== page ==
DAVOS, Switzerland (Reuters) - Japanese Prime Minister Shinzo Abe said on Wednesday he will seek to use his chairmanship of the Group of 20 leading economies to rebuild trust in the global trade system and foster consensus on ways to address climate change.
His speech to the World Economic Forum in the Swiss Alps was significant at a time when a bitter Sino-U.S. trade dispute is one of several factors threatening to bring about a sharp slowdown in global growth.
“Japan is determined to preserve and committed to enhancing the free, open, and rules-based international order,” he told delegates.
“I call on all of you ... to rebuild trust toward the system for international trade. That should be a system that is fair, transparent, and effective in protecting intellectual property rights and also in such areas as e-commerce and government procurement.”
Abe said Japan hoped to work with the United States and Europe to reform World Trade Organization (WTO) rules so they adopt to a rapidly changing environment for global trade.
“We have to make the WTO a more credible presence. We have to make reforms to make it more credible. Japan would like to play a leading role in WTO reforms,” he said.
The WTO has been paralyzed as the United States, unhappy with what it says is the WTO’s failure to hold Beijing to account for not opening up its economy, has blocked new appointments to the world’s top trade court. Rapidly running out of judges, some analysts say the WTO will be unable to issue binding rulings in trade disputes.
With the French, British and U.S. leaders cancelling their visits because of more pressing concerns at home, Abe is one of only three Group of Seven leaders attending the annual event in Davos, where business executives are worried about the damage that populism and trade protectionism are inflicting on the global economy.
Abe said Japan, as chair of this year’s gathering of the Group of 20 (G20), will also seek to spearhead discussions on climate change and ways to facilitate use of digital data while protecting intellectual property.
The comments underscore Japan’s hope to rally support from some of its G20 counterparts in pushing for a multilateral approach in solving trade frictions.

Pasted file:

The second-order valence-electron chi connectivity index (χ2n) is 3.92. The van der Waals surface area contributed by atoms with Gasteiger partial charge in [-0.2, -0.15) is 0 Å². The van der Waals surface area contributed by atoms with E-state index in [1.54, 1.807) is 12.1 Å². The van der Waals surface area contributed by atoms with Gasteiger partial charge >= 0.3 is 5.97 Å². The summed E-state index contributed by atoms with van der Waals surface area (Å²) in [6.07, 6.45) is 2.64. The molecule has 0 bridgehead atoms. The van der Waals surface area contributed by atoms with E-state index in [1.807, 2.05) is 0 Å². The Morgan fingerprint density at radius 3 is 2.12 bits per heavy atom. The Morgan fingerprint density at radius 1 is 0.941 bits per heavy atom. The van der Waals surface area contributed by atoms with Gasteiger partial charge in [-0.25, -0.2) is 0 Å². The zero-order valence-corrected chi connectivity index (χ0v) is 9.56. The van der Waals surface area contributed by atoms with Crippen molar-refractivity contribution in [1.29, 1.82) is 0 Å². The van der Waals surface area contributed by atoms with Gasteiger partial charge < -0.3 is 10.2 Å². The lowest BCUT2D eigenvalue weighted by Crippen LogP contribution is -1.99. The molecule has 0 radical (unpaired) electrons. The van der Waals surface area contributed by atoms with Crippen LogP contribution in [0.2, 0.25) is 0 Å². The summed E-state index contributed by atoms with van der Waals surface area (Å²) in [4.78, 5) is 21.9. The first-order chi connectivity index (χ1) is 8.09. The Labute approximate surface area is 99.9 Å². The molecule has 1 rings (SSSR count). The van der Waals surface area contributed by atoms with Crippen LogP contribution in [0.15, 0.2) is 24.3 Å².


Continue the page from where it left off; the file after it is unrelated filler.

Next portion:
That could help Tokyo fend off pressure from Washington to open up its politically sensitive agriculture market and take other steps to fix bilateral trade imbalances, analysts say.
Japan has to be consistent on the need to promote free trade “and shouldn’t change this stance even if the United States is always talking about doing a bilateral deal,” said Takeshi Niinami, head of brewer Suntory Holdings Ltd [SUNTH.UL] and an economic adviser to Abe.
Australia, Singapore and other Trans-Pacific Partnership (TPP) countries could help Japan make free trade a key topic of debate at the G20, he told Reuters.
At his previous Davos visit in 2014, Abe pledged to pull the economy out of stagnation with his “Abenomics” mix of fiscal spending, ultra-easy monetary policy and steps to boost Japan’s potential growth via labor market reform and deregulation.
Five years later, the boost to growth from Abenomics is fading, inflation remains far below the Bank of Japan’s target and critics point to a lack of progress on deregulation.
Abe sought to counter such criticism, saying that Japan’s economic fundamentals were “very solid and robust.” He also reiterated his resolve to proceed with a scheduled rise in the rate of consumption tax in October.
Aside from trade, Abe said Japan hoped to build a G20 consensus on the need to reduce plastic waste flowing into the oceans, and coordinate on global usage of digital data without infringing on personal privacy and intellectual property.
“Decarbonisation and profit making can happen in tandem. We policy makers must be held responsible to make it happen, as I will be stressing in Osaka this year,” he said.
People close to the premier have said Abe is keen to use the G20 summit in Osaka, western Japan, in June to boost his poll ratings ahead of an upper house election looming mid-year.
Reporting by Leika Kihara; Editing by Mark Trevelyan